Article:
John Wieners: A New Book from Rome

January 5, 2010  |  By
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John's Notebook-2

I think I can safely say that John Wieners (1934-2002) is my absolute favorite poet. From his early lyric poetry in The Hotel Wentley Poems and Ace Of Pentacles (1964) to the more collage-like and sometimes impenetrable work found in Nerves and Behind the State Capitol or Cincinnati Turn-Pike (1975), his work is always on point, regardless of the era. So it is with great pleasure that I announce the publication of A New Book From Rome by Bootstrap Press. Here are a few words on the forthcoming volume by the poet and queer activist Charles Shively, whom I believe to be the executor of Wieners’ estate.

After John’s passing, Jim Dunn and I went through the notebook (red leather with gold trim) which Bill Berkson had given John who was locked up in a Long Island asylum in 1969. (Wieners wrote his Asylum Poems from that unhappy place.) With the notebook in hand, Jim and I (with great help and encouragement from John Mitzel) sought to identify unpublished complete poems from that red book. We sent photocopies to Raymond Foye whose great care, love and attention produced the Black Sparrow editions of Selected Poems, 1956-1986 and Cultural Affairs in Boston: Poetry and Prose 1956-1985. Now Jim Dunn has transcribed and scanned Wieners remarkable notebook to bring us previously unpublished poems, perhaps worked into something of a stained glass window version reminiscent of the chapel of St. Louis IX in Paris.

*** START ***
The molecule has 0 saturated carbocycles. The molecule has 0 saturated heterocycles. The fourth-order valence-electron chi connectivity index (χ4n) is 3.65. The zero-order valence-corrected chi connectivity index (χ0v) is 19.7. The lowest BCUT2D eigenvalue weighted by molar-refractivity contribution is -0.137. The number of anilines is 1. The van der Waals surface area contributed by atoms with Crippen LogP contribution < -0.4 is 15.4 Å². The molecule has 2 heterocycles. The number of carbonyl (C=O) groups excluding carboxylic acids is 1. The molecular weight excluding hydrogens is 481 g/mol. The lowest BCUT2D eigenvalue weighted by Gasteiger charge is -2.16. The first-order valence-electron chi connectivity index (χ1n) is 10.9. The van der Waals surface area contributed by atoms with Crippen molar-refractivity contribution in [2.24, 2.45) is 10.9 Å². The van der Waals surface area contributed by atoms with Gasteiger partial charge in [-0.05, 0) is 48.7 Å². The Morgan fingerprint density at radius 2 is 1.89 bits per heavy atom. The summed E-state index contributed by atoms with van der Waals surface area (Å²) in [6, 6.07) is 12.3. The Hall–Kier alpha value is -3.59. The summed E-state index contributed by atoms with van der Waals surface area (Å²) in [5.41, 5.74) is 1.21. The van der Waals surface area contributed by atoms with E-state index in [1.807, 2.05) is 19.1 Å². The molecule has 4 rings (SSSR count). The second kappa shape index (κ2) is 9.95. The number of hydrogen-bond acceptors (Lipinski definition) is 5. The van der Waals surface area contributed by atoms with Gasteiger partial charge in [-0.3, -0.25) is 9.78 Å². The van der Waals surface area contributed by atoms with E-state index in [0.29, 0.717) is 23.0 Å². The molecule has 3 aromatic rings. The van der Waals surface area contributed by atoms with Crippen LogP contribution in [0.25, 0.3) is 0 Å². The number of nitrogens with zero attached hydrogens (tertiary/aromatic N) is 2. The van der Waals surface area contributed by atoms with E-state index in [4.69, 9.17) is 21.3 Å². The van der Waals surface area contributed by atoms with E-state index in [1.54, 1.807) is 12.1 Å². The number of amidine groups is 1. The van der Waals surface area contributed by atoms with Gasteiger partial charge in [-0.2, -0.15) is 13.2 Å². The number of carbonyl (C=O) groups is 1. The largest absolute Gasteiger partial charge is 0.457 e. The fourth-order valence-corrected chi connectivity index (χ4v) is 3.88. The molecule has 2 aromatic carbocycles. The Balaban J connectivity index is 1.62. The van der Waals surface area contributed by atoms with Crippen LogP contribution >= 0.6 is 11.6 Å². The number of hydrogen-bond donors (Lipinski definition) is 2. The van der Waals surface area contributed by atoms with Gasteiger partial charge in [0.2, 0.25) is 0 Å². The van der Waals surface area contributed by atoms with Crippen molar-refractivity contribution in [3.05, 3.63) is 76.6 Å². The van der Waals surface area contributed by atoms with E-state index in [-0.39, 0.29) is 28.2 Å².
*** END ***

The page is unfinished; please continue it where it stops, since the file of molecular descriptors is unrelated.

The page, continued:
FORTITUDE

When I opened the window
I heard a bird sing
reassuring me
everything would be alright.

My mother would get well
there would be no harm from the dark
or intruders,
I would rise in the morning.

The sounds in the night
were friendly knocks
and the faces I saw at the door,
popping corks in the woods

were only ice breaking up,
my father was here
and the springs
in the bed
the only thing I had to be afraid of.

Now that I have written this
I but welcome sleep’s kiss

A New Book From Rome is being printed in a hardcover limited edition of 258 copies with 200 being made available to the public. Afterword by Bill Berkson.

1 Comment

  1. Frank Lostaunau Says:

    a loving tribute to this fine poet…

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